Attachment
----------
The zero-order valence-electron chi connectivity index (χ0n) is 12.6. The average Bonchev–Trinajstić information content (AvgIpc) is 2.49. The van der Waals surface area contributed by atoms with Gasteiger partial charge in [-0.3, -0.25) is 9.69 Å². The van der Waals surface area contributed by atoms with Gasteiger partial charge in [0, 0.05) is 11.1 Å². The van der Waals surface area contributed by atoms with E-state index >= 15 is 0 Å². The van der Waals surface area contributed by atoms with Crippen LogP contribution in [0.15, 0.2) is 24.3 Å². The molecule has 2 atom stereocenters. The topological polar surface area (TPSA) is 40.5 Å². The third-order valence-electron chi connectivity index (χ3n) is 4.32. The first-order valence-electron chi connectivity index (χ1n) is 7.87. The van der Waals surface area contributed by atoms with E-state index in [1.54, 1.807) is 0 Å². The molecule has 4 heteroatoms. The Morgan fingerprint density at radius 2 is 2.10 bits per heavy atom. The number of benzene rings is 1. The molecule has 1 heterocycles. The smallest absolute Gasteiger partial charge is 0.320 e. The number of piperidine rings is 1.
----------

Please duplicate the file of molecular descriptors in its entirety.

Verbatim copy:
The zero-order valence-electron chi connectivity index (χ0n) is 12.6. The average Bonchev–Trinajstić information content (AvgIpc) is 2.49. The van der Waals surface area contributed by atoms with Gasteiger partial charge in [-0.3, -0.25) is 9.69 Å². The van der Waals surface area contributed by atoms with Gasteiger partial charge in [0, 0.05) is 11.1 Å². The van der Waals surface area contributed by atoms with E-state index >= 15 is 0 Å². The van der Waals surface area contributed by atoms with Crippen LogP contribution in [0.15, 0.2) is 24.3 Å². The molecule has 2 atom stereocenters. The topological polar surface area (TPSA) is 40.5 Å². The third-order valence-electron chi connectivity index (χ3n) is 4.32. The first-order valence-electron chi connectivity index (χ1n) is 7.87. The van der Waals surface area contributed by atoms with E-state index in [1.54, 1.807) is 0 Å². The molecule has 4 heteroatoms. The Morgan fingerprint density at radius 2 is 2.10 bits per heavy atom. The number of benzene rings is 1. The molecule has 1 heterocycles. The smallest absolute Gasteiger partial charge is 0.320 e. The number of piperidine rings is 1.